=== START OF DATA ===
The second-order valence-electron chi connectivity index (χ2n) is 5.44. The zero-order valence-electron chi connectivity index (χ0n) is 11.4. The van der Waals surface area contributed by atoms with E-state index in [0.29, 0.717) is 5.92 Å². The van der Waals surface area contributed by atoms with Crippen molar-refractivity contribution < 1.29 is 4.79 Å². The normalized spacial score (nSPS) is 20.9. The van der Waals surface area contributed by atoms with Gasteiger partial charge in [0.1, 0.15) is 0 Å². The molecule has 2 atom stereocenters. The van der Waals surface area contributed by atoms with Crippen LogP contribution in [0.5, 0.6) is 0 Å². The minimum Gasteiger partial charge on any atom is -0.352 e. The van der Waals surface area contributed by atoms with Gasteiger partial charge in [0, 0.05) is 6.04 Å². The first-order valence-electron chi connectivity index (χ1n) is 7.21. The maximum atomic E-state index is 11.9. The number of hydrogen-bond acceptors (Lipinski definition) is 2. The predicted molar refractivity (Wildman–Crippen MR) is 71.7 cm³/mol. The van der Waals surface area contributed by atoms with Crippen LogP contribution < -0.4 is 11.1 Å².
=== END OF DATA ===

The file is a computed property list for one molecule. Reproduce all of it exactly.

The second-order valence-electron chi connectivity index (χ2n) is 5.44. The zero-order valence-electron chi connectivity index (χ0n) is 11.4. The van der Waals surface area contributed by atoms with E-state index in [0.29, 0.717) is 5.92 Å². The van der Waals surface area contributed by atoms with Crippen molar-refractivity contribution < 1.29 is 4.79 Å². The normalized spacial score (nSPS) is 20.9. The van der Waals surface area contributed by atoms with Gasteiger partial charge in [0.1, 0.15) is 0 Å². The molecule has 2 atom stereocenters. The van der Waals surface area contributed by atoms with Crippen LogP contribution in [0.5, 0.6) is 0 Å². The minimum Gasteiger partial charge on any atom is -0.352 e. The van der Waals surface area contributed by atoms with Gasteiger partial charge in [0, 0.05) is 6.04 Å². The first-order valence-electron chi connectivity index (χ1n) is 7.21. The maximum atomic E-state index is 11.9. The number of hydrogen-bond acceptors (Lipinski definition) is 2. The predicted molar refractivity (Wildman–Crippen MR) is 71.7 cm³/mol. The van der Waals surface area contributed by atoms with Crippen LogP contribution < -0.4 is 11.1 Å².